Friday, June 21, 2013

Homes But Not Houses

One of my favorite books as a kid was the Boxcar Children.
Not the series.
Only the first book.
Another favorite was Little House on the Prairie.
The Elevator Family.
Eloise at the Plaza. (And yes, I do want to be Eloise when I grow up. I am not embarrassed by this in the slightest.)

And a whole lot of other books, which, at the moment, aren’t important to today’s ramblings.
I loved the books, primarily because of where the people lived.
The Boxcar Children were so much fun BECAUSE they lived in a boxcar.
Little House on the Prarie? When they lived in the side of a hill? And the cow walked over their roof? Man, good times.
The Elevator Family? Hello! They LIVED IN AN ELEVATOR.
And Eloise needs no explanation in the slightest. Because it’s Eloise. Really.
I don’t know what exactly is with my fascination with houses that aren’t the normative houses. It started pretty early on- I remember drawing pictures of all kinds of homes- ones that were very far from the house with two windows and a chimney. Homes built into flowers were a favorite for a while.

The obsession hasn’t waned- there was an article a little while ago about an entire community that was built in South America where all of the homes were IN TREES.

To say I lost my mind a little bit is an under exaggeration.
And then THIS ONE ALSO?? AAAHHH.

Crossville, TN. I SHOULD GO AND VISIT. image via
Seriously? I would have been on the next plane moving there if not for small things like finishing school semesters and lack of money.
(AND GUYS, LOOK AT ALL THIS FUN STUFF ON PINTEREST.)
One of the highlights of my childhood was going camping with my grandparents- and I, to this day, love, love, love going camping.

But when they got an RV a few years ago?
Let me just say that if I could just travel around in that RV for a year, that would be the GREATEST THING EVER.
EVER.
No, we will talk about my need to travel a different time. (And whoo boy, will we.)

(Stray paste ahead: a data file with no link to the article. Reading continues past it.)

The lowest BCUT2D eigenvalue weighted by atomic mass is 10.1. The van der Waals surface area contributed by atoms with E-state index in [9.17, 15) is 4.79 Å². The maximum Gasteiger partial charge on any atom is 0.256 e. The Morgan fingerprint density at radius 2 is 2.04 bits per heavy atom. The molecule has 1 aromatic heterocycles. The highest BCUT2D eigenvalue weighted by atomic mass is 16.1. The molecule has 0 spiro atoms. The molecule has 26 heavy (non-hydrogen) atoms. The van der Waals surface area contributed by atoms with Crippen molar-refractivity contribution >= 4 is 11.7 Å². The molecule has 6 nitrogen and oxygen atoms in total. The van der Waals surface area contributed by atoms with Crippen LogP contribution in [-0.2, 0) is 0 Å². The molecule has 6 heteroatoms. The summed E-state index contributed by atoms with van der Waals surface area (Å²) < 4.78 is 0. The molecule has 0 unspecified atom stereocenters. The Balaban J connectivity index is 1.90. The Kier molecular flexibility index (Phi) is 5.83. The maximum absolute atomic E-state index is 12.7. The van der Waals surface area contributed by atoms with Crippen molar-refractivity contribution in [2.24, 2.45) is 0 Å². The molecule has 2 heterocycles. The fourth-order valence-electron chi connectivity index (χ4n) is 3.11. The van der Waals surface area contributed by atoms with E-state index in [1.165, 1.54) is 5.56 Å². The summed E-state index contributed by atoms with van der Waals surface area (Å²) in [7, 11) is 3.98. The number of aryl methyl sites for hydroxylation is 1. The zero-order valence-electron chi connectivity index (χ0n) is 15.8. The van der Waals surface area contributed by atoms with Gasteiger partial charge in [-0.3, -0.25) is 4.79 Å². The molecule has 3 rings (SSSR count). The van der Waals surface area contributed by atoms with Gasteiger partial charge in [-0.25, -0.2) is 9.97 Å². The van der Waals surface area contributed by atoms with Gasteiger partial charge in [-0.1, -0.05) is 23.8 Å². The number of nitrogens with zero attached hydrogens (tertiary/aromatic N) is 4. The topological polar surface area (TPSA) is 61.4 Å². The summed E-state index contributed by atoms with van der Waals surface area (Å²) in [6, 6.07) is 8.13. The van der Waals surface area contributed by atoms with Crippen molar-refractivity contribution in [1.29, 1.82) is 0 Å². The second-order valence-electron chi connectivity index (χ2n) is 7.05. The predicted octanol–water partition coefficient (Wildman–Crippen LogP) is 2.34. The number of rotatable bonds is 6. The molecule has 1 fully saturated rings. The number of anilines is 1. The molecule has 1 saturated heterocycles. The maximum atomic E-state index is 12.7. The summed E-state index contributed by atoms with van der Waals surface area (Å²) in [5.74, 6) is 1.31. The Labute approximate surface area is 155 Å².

I’m working on a new WIP now (well, I was working on around six and I’ve finally narrowed it down to one for now, which makes writing a lot easier), and I’ve realized that every story I’ve written, recently and in general, all have one similarity.
Probably more than one, but one glaring one.
Every single one of them has a character who lives in something that isn’t exactly the regular house.
The not-house obsession isn’t just me- I’ve had the conversation with many people, and all of them have said the same thing.

Why are we so fascinated by homes that don’t look like the homes we’re used to? Is it the fascination of the unknown? Of the foreign and exotic?
Is all of it some sort of projection of our ability to make a home anywhere we go?

So I'm just going to sit here and psychoanalyze myself. Feel free to join :)
Hope y'all are having a fabulous week!
xo


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This is a Thursday's Children blog post- a weekly blog hop in which we blog about what has inspired us this week. Feel free to check out what everyone else is doing by clicking here.

4 comments:

  1. Great post and very inspirational. I've been to South America and I remember being so startled that many of the houses I went in had neither windows or screens. (Sadly, I didn't see any awesome houses in trees on my trip, though.) Good luck on your new WIP.

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  2. Oh my god, I LOVED the Boxcar Children- also only the first book. Now I know why ;-)

    The Littles were fun too- I mean, how cool would it be to have your own little home inside the walls of some giant's house?

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    Replies
    1. Right??? Life seems so much more fun when your house is funky. :)

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  3. Wow Boxcar was one of my faves, too. I think it's way my favourite way to travel is still be train. Thanks for joining us!

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